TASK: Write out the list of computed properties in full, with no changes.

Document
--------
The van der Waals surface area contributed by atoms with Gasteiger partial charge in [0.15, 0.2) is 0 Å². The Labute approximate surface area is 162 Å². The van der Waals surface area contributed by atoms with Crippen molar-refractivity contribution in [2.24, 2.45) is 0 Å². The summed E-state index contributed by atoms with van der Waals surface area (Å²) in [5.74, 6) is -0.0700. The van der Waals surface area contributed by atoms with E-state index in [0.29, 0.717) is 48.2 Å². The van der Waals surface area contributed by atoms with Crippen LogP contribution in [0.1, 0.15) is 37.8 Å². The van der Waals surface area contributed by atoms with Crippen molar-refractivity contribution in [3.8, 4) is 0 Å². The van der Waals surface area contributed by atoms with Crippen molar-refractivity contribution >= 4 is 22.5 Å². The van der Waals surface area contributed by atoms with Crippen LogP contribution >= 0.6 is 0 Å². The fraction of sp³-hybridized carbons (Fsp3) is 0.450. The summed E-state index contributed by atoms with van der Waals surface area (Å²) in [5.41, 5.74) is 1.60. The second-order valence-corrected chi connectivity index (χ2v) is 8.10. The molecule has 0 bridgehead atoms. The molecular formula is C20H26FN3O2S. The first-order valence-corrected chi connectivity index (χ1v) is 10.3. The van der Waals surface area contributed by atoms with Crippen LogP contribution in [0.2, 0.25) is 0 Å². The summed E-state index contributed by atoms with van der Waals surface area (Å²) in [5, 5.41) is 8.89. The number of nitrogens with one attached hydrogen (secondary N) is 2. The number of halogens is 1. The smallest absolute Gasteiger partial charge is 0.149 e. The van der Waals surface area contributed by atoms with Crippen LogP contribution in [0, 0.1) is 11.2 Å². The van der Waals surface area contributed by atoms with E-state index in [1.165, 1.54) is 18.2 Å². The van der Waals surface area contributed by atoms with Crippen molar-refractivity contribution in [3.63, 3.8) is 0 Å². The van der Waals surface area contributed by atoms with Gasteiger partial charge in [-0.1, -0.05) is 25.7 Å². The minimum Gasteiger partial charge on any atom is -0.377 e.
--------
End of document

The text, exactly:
The van der Waals surface area contributed by atoms with Gasteiger partial charge in [0.15, 0.2) is 0 Å². The Labute approximate surface area is 162 Å². The van der Waals surface area contributed by atoms with Crippen molar-refractivity contribution in [2.24, 2.45) is 0 Å². The summed E-state index contributed by atoms with van der Waals surface area (Å²) in [5.74, 6) is -0.0700. The van der Waals surface area contributed by atoms with E-state index in [0.29, 0.717) is 48.2 Å². The van der Waals surface area contributed by atoms with Crippen LogP contribution in [0.1, 0.15) is 37.8 Å². The van der Waals surface area contributed by atoms with Crippen molar-refractivity contribution in [3.8, 4) is 0 Å². The van der Waals surface area contributed by atoms with Crippen molar-refractivity contribution >= 4 is 22.5 Å². The van der Waals surface area contributed by atoms with Crippen LogP contribution >= 0.6 is 0 Å². The fraction of sp³-hybridized carbons (Fsp3) is 0.450. The summed E-state index contributed by atoms with van der Waals surface area (Å²) in [5.41, 5.74) is 1.60. The second-order valence-corrected chi connectivity index (χ2v) is 8.10. The molecule has 0 bridgehead atoms. The molecular formula is C20H26FN3O2S. The first-order valence-corrected chi connectivity index (χ1v) is 10.3. The van der Waals surface area contributed by atoms with Crippen LogP contribution in [0.2, 0.25) is 0 Å². The summed E-state index contributed by atoms with van der Waals surface area (Å²) in [5, 5.41) is 8.89. The number of nitrogens with one attached hydrogen (secondary N) is 2. The number of halogens is 1. The smallest absolute Gasteiger partial charge is 0.149 e. The van der Waals surface area contributed by atoms with Crippen LogP contribution in [0, 0.1) is 11.2 Å². The van der Waals surface area contributed by atoms with E-state index in [1.165, 1.54) is 18.2 Å². The van der Waals surface area contributed by atoms with Crippen molar-refractivity contribution in [3.63, 3.8) is 0 Å². The van der Waals surface area contributed by atoms with Gasteiger partial charge in [-0.1, -0.05) is 25.7 Å². The minimum Gasteiger partial charge on any atom is -0.377 e.